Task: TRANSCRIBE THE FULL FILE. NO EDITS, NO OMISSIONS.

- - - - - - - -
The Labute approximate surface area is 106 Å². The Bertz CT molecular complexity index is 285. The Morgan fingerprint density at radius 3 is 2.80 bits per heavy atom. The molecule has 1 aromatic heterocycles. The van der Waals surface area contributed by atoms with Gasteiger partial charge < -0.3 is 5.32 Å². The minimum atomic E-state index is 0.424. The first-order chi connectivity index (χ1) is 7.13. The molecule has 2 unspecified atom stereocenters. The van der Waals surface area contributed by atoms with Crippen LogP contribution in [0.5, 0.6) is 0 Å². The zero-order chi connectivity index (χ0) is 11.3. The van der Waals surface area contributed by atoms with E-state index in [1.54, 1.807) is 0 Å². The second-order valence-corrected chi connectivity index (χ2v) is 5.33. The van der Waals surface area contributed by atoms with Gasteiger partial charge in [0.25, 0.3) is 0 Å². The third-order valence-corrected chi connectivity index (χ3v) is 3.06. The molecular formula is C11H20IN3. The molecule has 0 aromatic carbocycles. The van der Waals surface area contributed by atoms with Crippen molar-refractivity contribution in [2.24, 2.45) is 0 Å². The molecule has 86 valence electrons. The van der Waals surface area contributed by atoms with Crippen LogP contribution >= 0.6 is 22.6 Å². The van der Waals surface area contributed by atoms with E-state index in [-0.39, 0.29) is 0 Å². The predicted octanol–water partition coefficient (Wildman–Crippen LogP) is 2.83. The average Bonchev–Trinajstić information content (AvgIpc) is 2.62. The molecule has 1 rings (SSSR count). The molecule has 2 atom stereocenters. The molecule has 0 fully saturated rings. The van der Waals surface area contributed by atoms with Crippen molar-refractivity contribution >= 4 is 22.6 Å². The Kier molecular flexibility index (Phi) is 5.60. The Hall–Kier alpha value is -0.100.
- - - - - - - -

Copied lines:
The Labute approximate surface area is 106 Å². The Bertz CT molecular complexity index is 285. The Morgan fingerprint density at radius 3 is 2.80 bits per heavy atom. The molecule has 1 aromatic heterocycles. The van der Waals surface area contributed by atoms with Gasteiger partial charge < -0.3 is 5.32 Å². The minimum atomic E-state index is 0.424. The first-order chi connectivity index (χ1) is 7.13. The molecule has 2 unspecified atom stereocenters. The van der Waals surface area contributed by atoms with Crippen LogP contribution in [0.5, 0.6) is 0 Å². The zero-order chi connectivity index (χ0) is 11.3. The van der Waals surface area contributed by atoms with E-state index in [1.54, 1.807) is 0 Å². The second-order valence-corrected chi connectivity index (χ2v) is 5.33. The van der Waals surface area contributed by atoms with Gasteiger partial charge in [0.25, 0.3) is 0 Å². The third-order valence-corrected chi connectivity index (χ3v) is 3.06. The molecular formula is C11H20IN3. The molecule has 0 aromatic carbocycles. The van der Waals surface area contributed by atoms with Crippen molar-refractivity contribution in [2.24, 2.45) is 0 Å². The molecule has 86 valence electrons. The van der Waals surface area contributed by atoms with Crippen LogP contribution >= 0.6 is 22.6 Å². The van der Waals surface area contributed by atoms with E-state index in [-0.39, 0.29) is 0 Å². The predicted octanol–water partition coefficient (Wildman–Crippen LogP) is 2.83. The average Bonchev–Trinajstić information content (AvgIpc) is 2.62. The molecule has 1 rings (SSSR count). The molecule has 2 atom stereocenters. The molecule has 0 fully saturated rings. The van der Waals surface area contributed by atoms with Crippen molar-refractivity contribution >= 4 is 22.6 Å². The Kier molecular flexibility index (Phi) is 5.60. The Hall–Kier alpha value is -0.100.